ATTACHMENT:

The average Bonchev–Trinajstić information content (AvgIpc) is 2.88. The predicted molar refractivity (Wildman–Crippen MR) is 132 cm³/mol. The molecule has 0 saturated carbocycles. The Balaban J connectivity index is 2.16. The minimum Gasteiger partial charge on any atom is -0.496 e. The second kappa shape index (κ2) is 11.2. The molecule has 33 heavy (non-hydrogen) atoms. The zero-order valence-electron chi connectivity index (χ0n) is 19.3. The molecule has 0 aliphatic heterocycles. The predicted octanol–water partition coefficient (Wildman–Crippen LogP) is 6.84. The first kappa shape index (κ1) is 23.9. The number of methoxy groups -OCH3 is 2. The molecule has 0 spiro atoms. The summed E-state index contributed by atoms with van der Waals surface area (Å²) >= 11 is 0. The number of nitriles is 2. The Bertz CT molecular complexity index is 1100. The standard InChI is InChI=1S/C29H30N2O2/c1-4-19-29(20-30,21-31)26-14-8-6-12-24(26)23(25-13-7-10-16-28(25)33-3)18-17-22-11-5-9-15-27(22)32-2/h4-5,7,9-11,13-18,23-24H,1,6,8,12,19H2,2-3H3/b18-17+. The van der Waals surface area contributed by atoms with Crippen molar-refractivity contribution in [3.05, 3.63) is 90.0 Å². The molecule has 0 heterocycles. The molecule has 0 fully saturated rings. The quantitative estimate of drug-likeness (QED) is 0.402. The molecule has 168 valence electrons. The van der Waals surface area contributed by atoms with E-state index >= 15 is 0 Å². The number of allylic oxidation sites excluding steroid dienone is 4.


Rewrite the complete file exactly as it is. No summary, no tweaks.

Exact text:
The average Bonchev–Trinajstić information content (AvgIpc) is 2.88. The predicted molar refractivity (Wildman–Crippen MR) is 132 cm³/mol. The molecule has 0 saturated carbocycles. The Balaban J connectivity index is 2.16. The minimum Gasteiger partial charge on any atom is -0.496 e. The second kappa shape index (κ2) is 11.2. The molecule has 33 heavy (non-hydrogen) atoms. The zero-order valence-electron chi connectivity index (χ0n) is 19.3. The molecule has 0 aliphatic heterocycles. The predicted octanol–water partition coefficient (Wildman–Crippen LogP) is 6.84. The first kappa shape index (κ1) is 23.9. The number of methoxy groups -OCH3 is 2. The molecule has 0 spiro atoms. The summed E-state index contributed by atoms with van der Waals surface area (Å²) >= 11 is 0. The number of nitriles is 2. The Bertz CT molecular complexity index is 1100. The standard InChI is InChI=1S/C29H30N2O2/c1-4-19-29(20-30,21-31)26-14-8-6-12-24(26)23(25-13-7-10-16-28(25)33-3)18-17-22-11-5-9-15-27(22)32-2/h4-5,7,9-11,13-18,23-24H,1,6,8,12,19H2,2-3H3/b18-17+. The van der Waals surface area contributed by atoms with Crippen molar-refractivity contribution in [3.05, 3.63) is 90.0 Å². The molecule has 0 heterocycles. The molecule has 0 fully saturated rings. The quantitative estimate of drug-likeness (QED) is 0.402. The molecule has 168 valence electrons. The van der Waals surface area contributed by atoms with E-state index >= 15 is 0 Å². The number of allylic oxidation sites excluding steroid dienone is 4.